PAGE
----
- Genetic predisposition - which may be seen more in specific cat breeds
- Environmental triggers
- Chemical carcinogens
Diagnosis of Soft Tissue Cancer in Cats
When you bring your cat in for its veterinary appointment, be sure to also bring the cat’s full medical history. The veterinarian will perform a complete physical examination of the cat. The presence of a lump does not confirm cancer, as many other types of tumors can develop in soft tissue areas. The vet will have to differentiate soft tissue sarcoma from other commonly occurring growths.
A fine needle aspiration may be used to collect small amounts of tumor tissue for testing. This test may provide a false negative as soft tissue tumors are very difficult to assess. The next step is to perform a biopsy, either excisional (whole removal) or incisional (partial removal) depending on the size and location of the tumor. A fine needle aspiration may also be needed for the lymph nodes if the cancer has metastasized.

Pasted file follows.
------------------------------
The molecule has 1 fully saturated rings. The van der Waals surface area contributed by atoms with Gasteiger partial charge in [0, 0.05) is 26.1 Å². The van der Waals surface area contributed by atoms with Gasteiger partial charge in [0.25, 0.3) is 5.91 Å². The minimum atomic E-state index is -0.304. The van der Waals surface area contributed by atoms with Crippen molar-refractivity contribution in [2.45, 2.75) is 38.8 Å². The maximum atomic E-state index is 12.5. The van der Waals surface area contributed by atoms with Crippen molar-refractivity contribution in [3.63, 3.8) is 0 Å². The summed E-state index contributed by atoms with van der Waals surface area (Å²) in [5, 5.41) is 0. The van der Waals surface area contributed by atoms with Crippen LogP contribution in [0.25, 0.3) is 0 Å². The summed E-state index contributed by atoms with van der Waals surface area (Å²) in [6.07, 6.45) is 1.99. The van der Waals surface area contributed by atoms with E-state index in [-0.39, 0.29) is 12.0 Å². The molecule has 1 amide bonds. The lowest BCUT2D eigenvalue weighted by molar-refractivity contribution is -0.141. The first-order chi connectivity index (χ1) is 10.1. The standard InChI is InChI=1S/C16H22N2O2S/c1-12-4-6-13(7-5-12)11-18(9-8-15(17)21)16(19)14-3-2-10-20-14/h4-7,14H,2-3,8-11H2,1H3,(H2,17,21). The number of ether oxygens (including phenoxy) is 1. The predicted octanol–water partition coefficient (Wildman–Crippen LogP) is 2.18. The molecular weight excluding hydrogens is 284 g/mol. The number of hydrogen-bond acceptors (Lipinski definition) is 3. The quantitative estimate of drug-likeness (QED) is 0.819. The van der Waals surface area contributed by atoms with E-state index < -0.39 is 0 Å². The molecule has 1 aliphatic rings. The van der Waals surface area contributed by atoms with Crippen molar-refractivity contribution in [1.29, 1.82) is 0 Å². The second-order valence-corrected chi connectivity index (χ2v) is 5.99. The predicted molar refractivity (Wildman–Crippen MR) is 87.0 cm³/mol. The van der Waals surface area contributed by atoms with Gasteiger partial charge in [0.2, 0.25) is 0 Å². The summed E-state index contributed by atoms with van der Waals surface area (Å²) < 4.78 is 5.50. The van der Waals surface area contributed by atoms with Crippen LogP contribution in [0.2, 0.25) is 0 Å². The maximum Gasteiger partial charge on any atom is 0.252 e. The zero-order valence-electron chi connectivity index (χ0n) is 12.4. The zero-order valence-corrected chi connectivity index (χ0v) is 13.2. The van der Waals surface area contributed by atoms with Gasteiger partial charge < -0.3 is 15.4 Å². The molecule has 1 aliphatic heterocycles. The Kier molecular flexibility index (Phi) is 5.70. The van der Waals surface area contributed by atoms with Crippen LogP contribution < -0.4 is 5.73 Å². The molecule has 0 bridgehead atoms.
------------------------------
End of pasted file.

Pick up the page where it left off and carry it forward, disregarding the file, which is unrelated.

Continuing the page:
Blood tests may be requested including a complete blood count and a blood serum biochemical test. Elevated white blood cell counts may confirm cancer’s presence in the body. Immunohistochemistry may be used to identify tissue components. An X-ray can be used to check for spreading tumors throughout the body. An ultrasound may prove more effective for monitoring the abdomen. A CT scan may be ordered to plan treatment if surgery is required.
Treatment of Soft Tissue Cancer in Cats
If soft tissue sarcoma can be identified and treated while tumors are still few in number and localized in one part of the body, the outcome will be more successful. Because these tumors can be so irregular in shape, a combination of treatments carries the best prognosis.